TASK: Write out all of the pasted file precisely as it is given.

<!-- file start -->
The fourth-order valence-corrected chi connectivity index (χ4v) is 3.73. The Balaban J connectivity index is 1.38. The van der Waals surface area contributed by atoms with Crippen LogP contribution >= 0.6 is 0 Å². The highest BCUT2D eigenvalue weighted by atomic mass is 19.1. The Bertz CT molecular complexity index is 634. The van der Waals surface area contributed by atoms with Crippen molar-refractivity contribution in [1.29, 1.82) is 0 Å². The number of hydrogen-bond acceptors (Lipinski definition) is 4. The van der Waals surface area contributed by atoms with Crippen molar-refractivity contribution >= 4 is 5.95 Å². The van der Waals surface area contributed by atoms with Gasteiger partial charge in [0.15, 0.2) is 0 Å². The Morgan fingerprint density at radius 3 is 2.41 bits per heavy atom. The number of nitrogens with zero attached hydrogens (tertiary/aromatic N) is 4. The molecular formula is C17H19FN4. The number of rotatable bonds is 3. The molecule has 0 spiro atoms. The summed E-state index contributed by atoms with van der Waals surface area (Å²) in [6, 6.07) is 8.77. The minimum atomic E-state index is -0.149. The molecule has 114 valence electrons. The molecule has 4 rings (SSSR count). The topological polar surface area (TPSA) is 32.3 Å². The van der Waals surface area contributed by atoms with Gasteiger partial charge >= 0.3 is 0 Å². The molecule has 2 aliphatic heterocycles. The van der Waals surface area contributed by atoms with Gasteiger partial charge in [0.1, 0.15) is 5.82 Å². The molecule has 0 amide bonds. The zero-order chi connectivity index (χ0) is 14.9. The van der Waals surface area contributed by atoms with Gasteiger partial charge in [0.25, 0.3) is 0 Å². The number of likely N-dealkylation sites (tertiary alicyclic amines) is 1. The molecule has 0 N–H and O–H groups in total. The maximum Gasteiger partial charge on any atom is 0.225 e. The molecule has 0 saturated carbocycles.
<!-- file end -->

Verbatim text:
The fourth-order valence-corrected chi connectivity index (χ4v) is 3.73. The Balaban J connectivity index is 1.38. The van der Waals surface area contributed by atoms with Crippen LogP contribution >= 0.6 is 0 Å². The highest BCUT2D eigenvalue weighted by atomic mass is 19.1. The Bertz CT molecular complexity index is 634. The van der Waals surface area contributed by atoms with Crippen molar-refractivity contribution in [1.29, 1.82) is 0 Å². The number of hydrogen-bond acceptors (Lipinski definition) is 4. The van der Waals surface area contributed by atoms with Crippen molar-refractivity contribution >= 4 is 5.95 Å². The van der Waals surface area contributed by atoms with Gasteiger partial charge in [0.15, 0.2) is 0 Å². The Morgan fingerprint density at radius 3 is 2.41 bits per heavy atom. The number of nitrogens with zero attached hydrogens (tertiary/aromatic N) is 4. The molecular formula is C17H19FN4. The number of rotatable bonds is 3. The molecule has 0 spiro atoms. The summed E-state index contributed by atoms with van der Waals surface area (Å²) in [6, 6.07) is 8.77. The minimum atomic E-state index is -0.149. The molecule has 114 valence electrons. The molecule has 4 rings (SSSR count). The topological polar surface area (TPSA) is 32.3 Å². The van der Waals surface area contributed by atoms with Gasteiger partial charge >= 0.3 is 0 Å². The molecule has 2 aliphatic heterocycles. The van der Waals surface area contributed by atoms with Gasteiger partial charge in [0.1, 0.15) is 5.82 Å². The molecule has 0 amide bonds. The zero-order chi connectivity index (χ0) is 14.9. The van der Waals surface area contributed by atoms with Gasteiger partial charge in [0.25, 0.3) is 0 Å². The number of likely N-dealkylation sites (tertiary alicyclic amines) is 1. The molecule has 0 N–H and O–H groups in total. The maximum Gasteiger partial charge on any atom is 0.225 e. The molecule has 0 saturated carbocycles.